From loading up on antioxidants to investing in laser skin resurfacing, there are tons of ways to get the smooth, glowing, healthy skin we all want. Exfoliation lies among the best ways to improve your skin’s texture and tone, and it’s something all of us can do right at home. However, it’s also really easy to overdo it by exfoliating too often or using the wrong method for your skin type. Learn how to properly exfoliate your skin from head to toe with this guide.
What Is Exfoliation?
Exfoliating the skin is the process of removing dead cells from the outer layer of your skin using an exfoliant, which could either be a chemical and physical exfoliant. There are a couple of ways to physically exfoliate. The first involves using a skin care tool, such as a sponge, towel or brush, on your skin to displace and remove dead skin cells. The other method involves using a liquid, gel or scrub with granules like microbeads or sugar to smooth and refine the skin. With chemical exfoliation, alpha hydroxy acids (AHAs), beta hydroxy acids (BHAs) or enzymes are used to loosen the glue-like substance that holds dead skin cells together so they are easily removed.
Why You Should Exfoliate Your Skin
Your skin is constantly repairing and replacing itself. Because of this, you can be left with layers upon layers of dead skin all over your body. Exfoliating helps rid your body of these leftover dead skin cells, revealing healthier, brighter skin immediately after.
While brighter skin is certainly a perk, exfoliation can actually help improve the health of your skin as well. If your skin is riddled with dead cells, your skin care products may not be able to penetrate deep into the skin and do their work. By removing the top-most layer of skin, you’re making it easier for your topical skin treatments to sink deep below the surface where they could make a difference.
If you have acne-prone skin, exfoliation can help clear out clogged pores that often lead to breakouts. It can also help fade acne scars faster by accelerating skin cell turnover and stimulating collagen production.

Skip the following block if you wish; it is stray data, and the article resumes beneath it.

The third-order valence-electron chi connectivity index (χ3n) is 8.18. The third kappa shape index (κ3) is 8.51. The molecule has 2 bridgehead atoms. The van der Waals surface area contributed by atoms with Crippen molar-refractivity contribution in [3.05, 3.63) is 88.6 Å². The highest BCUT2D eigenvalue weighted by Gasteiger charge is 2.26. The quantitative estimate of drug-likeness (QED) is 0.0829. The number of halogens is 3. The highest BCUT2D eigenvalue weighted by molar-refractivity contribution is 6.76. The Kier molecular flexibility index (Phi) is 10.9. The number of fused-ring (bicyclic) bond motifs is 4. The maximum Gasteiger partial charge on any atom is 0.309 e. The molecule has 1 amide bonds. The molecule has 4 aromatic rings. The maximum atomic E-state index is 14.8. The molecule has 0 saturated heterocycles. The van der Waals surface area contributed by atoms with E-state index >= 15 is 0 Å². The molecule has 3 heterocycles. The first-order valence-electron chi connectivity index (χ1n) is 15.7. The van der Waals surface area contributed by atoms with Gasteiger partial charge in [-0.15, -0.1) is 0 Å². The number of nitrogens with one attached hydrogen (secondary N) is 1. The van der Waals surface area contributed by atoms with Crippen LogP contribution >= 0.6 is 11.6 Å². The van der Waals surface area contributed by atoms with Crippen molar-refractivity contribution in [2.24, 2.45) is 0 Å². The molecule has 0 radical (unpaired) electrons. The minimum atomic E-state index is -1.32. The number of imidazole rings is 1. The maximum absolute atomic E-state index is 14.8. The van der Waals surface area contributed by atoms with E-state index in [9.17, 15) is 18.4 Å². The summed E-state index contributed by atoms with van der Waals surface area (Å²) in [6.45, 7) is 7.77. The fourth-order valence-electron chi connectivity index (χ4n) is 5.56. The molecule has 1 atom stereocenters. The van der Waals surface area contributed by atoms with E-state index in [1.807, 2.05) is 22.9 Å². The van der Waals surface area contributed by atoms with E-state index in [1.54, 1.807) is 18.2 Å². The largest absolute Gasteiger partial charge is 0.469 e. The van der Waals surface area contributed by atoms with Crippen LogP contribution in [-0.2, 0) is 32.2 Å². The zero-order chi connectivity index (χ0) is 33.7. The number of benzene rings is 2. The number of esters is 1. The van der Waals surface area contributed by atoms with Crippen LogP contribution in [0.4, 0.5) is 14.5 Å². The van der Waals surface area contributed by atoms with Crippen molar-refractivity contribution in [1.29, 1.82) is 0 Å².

How to Exfoliate Your Face
When using a physical exfoliant, start by washing your face with your regular cleanser. Then, take a quarter-size amount of your face scrub and apply it onto your face in circular motions, avoiding the eye area. Gently massage the product onto the skin for as long as your specific product recommends, usually from 30 seconds to a full minute. Then, rinse off with warm water and gently pat your skin with a clean towel. Follow with your hydrating mask, serum or cream.
When using a chemical exfoliant, wash your face with your regular cleanser. If your chemical exfoliant comes in a pre-moistened cloth or pad, apply this all over your entire face, neck, décolleté and even the tops of your hands. Allow a few minutes for a chemical exfoliant to be completely absorbed into the skin before moving on to the next step in your regimen, which may be a treatment serum or cream. Do the same for exfoliants in forms of gels or serums. Some types of chemical exfoliants, often called “peels,” are used similar to a mask application and are required to be rinsed off after a few minutes. Always check your product label to make sure you’re using it correctly.
Remember that exfoliating your face should only be done about one to three times a week, as exfoliating too often or too hard may cause micro-tears on your skin’s surface and strip your skin’s protective layer. If you have inflammatory acne, rosacea or hypersensitive skin, ask your dermatologist to determine what exfoliant to use and how often to use it.
How to Exfoliate Your Body
One way to exfoliate your body is with a warm shower and a loofah, sponge or washcloth. However, you can find both chemical and physical exfoliating body washes to really soak in the benefits of exfoliation—while making your shower time a little more spa-like. For chemical exfoliation, consider using a body wash that contains glycolic acid concentrate and use it as you would your regular body wash. For physical exfoliation, gently massage the body scrub of your choice in circular motions to eliminate dead skin cells. Let it sit for a minute and rinse off.
How to Exfoliate Your Feet
The bottoms of your feet tend to be home to the roughest spots of skin on your body, so they require a little more TLC when it comes to exfoliating. If you’ve gotten a pedicure before, you know that physical exfoliation—scrubs, stones and files—can be an effective way to smooth rough heels. Your feet can also benefit from chemical exfoliation, which is what powers the cult-favorite exfoliating socks from Baby Foot. All you have to do is soak your feet for an hour, while your feet absorb the glycolic, malic and lactic acids. Then, within a few days, your feet will start to shed a layer of skin, revealing baby-soft feet.